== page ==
Wednesday, April 18, 2012

Microgames: The Castle by Mayfair Games

Among microgames, those microgames published by Mayfair Games are the most obscure. 

Before the microgame market went bust, Mayfair Games published four microgames (Transylvania, Space Empires, I.C.B.M. and The Castle). 

I have already reviewed Transylvania, a fun little game of vampires and angry villagers.  The Castle, designed by Neil Zimmerer, has a style similar to Transylvania, with minimalist rules and and stylized counters. While Mayfair Games' The Castle shares some superficial similarities with SPI's Deathmaze and TFG's  Valkenburg Castle, two other excellent fantasy microgames, there are some interesting differences. 

The premise of The Castle is outlined above.  This microgame is basically a dungeon-crawl through a castle.  The goal: rescuing and escaping with the princess in order to collect a 1,000 gold piece reward.  This microgame can be played solitaire or competitively.

Like most Mayfair Games microgames, the ruleset is abbreviated.  The Castle rulebook is a slim volume of 8 digest-sized pages, but contains all the rules you need to play this game.

The Castle employs a fold-up mapboard.  The mapboard includes hallways, doors and rooms, through which the characters will travel.  At the top of the mapboard are tables, representing the combat abilities of the monsters appearing thoughout the map, with the associated damage those monsters inflict on the characters.

This microgame includes a sheet of counters, with the top row of counters representing the characters (Wizards, Clerics, Fighters and the Princess), gold counters representing treasure and items, and black counters representing monsters.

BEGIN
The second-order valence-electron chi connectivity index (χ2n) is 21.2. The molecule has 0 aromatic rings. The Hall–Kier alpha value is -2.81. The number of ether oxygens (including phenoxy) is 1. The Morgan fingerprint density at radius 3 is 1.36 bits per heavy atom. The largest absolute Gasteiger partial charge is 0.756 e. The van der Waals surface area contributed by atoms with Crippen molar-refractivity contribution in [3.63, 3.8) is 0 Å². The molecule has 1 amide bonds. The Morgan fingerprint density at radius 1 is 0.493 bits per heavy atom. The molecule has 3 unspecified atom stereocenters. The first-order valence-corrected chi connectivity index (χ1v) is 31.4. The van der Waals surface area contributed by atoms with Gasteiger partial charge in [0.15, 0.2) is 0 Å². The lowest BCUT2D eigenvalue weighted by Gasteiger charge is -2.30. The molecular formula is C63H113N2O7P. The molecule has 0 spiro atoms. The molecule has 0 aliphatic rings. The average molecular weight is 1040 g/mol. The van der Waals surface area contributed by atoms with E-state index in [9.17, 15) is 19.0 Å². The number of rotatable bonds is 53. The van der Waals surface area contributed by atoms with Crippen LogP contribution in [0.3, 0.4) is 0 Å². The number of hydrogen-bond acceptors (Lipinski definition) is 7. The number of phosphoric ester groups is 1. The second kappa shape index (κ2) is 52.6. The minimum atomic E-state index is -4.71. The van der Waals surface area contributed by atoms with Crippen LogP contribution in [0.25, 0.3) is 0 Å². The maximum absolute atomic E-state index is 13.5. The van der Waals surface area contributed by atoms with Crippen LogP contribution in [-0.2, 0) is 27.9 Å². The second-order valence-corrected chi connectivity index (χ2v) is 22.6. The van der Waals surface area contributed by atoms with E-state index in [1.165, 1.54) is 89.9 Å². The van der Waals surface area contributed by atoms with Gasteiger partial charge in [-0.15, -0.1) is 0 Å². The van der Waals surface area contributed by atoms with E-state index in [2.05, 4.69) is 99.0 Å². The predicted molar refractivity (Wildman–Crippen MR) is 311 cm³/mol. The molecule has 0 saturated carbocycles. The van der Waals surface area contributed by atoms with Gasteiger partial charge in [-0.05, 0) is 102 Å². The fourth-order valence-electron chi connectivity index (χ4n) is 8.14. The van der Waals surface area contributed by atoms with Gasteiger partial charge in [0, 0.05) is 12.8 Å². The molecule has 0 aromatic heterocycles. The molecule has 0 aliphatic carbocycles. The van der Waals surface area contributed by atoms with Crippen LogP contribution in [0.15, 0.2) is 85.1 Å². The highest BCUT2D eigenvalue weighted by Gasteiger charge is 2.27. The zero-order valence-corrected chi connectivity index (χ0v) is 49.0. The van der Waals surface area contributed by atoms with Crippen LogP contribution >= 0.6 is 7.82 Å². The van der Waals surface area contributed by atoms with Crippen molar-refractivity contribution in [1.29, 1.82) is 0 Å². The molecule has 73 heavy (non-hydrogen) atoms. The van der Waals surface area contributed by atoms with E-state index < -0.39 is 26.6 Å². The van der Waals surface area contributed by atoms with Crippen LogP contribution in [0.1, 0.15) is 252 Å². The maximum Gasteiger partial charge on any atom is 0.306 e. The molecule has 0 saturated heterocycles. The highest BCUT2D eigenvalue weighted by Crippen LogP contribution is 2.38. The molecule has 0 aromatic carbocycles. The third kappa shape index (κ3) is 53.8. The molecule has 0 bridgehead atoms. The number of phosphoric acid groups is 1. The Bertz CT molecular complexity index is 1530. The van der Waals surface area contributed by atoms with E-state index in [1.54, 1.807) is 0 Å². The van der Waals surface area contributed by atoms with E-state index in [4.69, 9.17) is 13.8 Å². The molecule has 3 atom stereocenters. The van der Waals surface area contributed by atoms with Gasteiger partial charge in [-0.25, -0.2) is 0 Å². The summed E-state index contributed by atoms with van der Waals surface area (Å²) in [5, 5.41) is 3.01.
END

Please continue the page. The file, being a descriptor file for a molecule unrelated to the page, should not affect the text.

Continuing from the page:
Characters start with the number of hit points indicated on their counter:  6 for Wizards, 8 for Clerics, and 10 for Fighters. 

Monsters, too, start with the number of hit points on their counters: 2 for Bats, 3 for Goblins, 4 for Zombies, 6 for Gargoyles, and so on.

The gold treasure and black monster counters are turned face-down, and one of each is placed randomly in every room on the mapboard.  Thus, each room has a monster and treasure, but at the beginning of the game, you don't know what monsters and treasure occupy each room.

Your rescue attempt is complicated by the fact that the princess is being held in a locked cell.  In order to unlock the cell holding the princess, you must locate two of the six keys that are scattered amongst those face-down treasure counters. 

There are six keys, two of each of three types of keys: A, B, and Skeleton (S) keys.  You need a combination of those keys (AB, AS, BS, or SS) to unlock the cell holding the Princess.  Thus, this game is not simply about following the most direct route to the Princess, you must enter other rooms to locate those keys.

As you investigate the rooms of The Castle, you will encounter monsters.  This game employs a unique combat system: you roll one six-sided die, and that die roll determines the damage inflicted by both the character and the monster.

The number on the die roll represents how much damage the character inflicts upon the monster.  So if you roll a 5, you do 5 damage to the monster.  In order to determine how much damage the monster inflicts upon the character, you must consult the related monster table, printed on the mapboard, like the table above. 

In general, the lower your dice-roll, the more damage the monster will inflict.  For example, if you are battling the Behemoth and roll a 1, you inflict 1 damage to the Behemoth, while the Behemoth inflicts 3 damage on you.


Tim Snider said...

I actually owned this microgame. My brother and I played the hell out of it. Then we got TSR's Dungeon, and Castle was shelved and eventually lost.

Aaron E. Steele said...

It's a great little game. I like the Mayfair design ethic, these games were very playable.

Joshua said...

I must say, I'm greatly intrigued by that combat system.